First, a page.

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What happens after refugees arrive in America? A look at the process




In this Thursday, Sept. 10, 2015 photo,  Syrian refugees sit in a Jordanian army vehicle after crossing into Jordanian territory with their families, in the Roqban reception area, near the northeastern Jordanian border with Syria, and Iraq, near the town of Ruwaished, 240 km (149 miles) east of Amman. The United Nations' refugee agency has urged Jordan to speed up security vetting for Syrian refugees, who must wait for weeks in a remote desert area during the process. (AP Photo/Raad Adayleh)
In this Thursday, Sept. 10, 2015 photo, Syrian refugees sit in a Jordanian army vehicle after crossing into Jordanian territory with their families, in the Roqban reception area, near the northeastern Jordanian border with Syria, and Iraq, near the town of Ruwaished, 240 km (149 miles) east of Amman. The United Nations' refugee agency has urged Jordan to speed up security vetting for Syrian refugees, who must wait for weeks in a remote desert area during the process. (AP Photo/Raad Adayleh)
Raad Adayleh/AP

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Local resettlement agencies are preparing for the arrival of the first of 10,000 Syrian refugees to the U.S., set to begin arriving on October 1st. 

Last week, under pressure to scale up the U.S. response to the current refugee crisis, President Obama directed his administration to accept at least 10,000 Syrian refugees over the next year. And non-profit placement agencies that resettle refugees are now busy making preparations to receive them.

Martin Zogg, the Executive Director of The International Rescue Committee (IRC) in Los Angeles, explains that the process begins the moment the person or family arrives on U.S. soil. The first step is called "reception and placement."

"We literally receive refugees," Zogg says. "When they come to Los Angeles, we pick them up at the airport, we take them to their new homes, we provide furniture, we provide them with culturally appropriate foods."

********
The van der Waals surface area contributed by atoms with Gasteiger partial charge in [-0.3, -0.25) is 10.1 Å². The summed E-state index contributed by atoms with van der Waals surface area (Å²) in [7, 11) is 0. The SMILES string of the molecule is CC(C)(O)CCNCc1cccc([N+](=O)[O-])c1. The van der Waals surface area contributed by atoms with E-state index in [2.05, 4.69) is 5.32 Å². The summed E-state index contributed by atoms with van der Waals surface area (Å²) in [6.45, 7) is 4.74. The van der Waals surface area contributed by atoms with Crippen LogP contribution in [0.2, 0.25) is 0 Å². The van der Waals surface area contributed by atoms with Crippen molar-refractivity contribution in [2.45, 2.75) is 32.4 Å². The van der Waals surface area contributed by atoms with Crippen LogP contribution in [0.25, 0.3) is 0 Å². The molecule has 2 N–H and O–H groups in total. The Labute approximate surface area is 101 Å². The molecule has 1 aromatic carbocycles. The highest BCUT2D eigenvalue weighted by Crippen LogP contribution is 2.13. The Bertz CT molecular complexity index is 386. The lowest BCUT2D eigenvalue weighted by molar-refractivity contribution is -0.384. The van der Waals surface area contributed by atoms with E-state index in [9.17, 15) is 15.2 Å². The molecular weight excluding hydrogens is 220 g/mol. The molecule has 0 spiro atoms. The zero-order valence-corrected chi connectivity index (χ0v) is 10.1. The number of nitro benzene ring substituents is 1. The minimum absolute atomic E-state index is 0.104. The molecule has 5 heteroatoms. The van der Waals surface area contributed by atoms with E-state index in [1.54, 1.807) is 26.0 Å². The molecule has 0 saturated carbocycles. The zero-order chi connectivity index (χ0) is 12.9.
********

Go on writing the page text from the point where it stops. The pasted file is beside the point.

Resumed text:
That can sound like a small touch, Zogg says, but it's really essential to ensuring that people aren't completely disoriented when they arrive. Especially when you consider what the typical refugee has been through.

"They've endured years of persecution and war, to the extent where they have decided to flee and cross an international border. They've gotten refugee status and may have spent years thereafter in a refugee camp, and finally they're approved to resettle. They get on a plane and fly for fifteen hours and arrive in Los Angeles, to a place they've never been before."

Once they're here in the U.S., case workers connect them with social services, help get their kids enrolled in school, and get all family members set up with health screenings. Then there's help with job searches, English classes, and applying for U.S. citizenship as well.

But it can be a difficult transition, and the initial support that organizations like the IRC can provide only lasts for 90 days.

It's not clear exactly how many Syrian refugees will be resettled in Los Angeles, Zogg says, but because of the large numbers of Syrians and Syrian Americans in Southern California, they're expecting a significant number of people. 

The IRC is expecting its first Syrian case to arrive in Los Angeles in the next couple of weeks.

To hear the full interview with Martin Zogg, click the link above.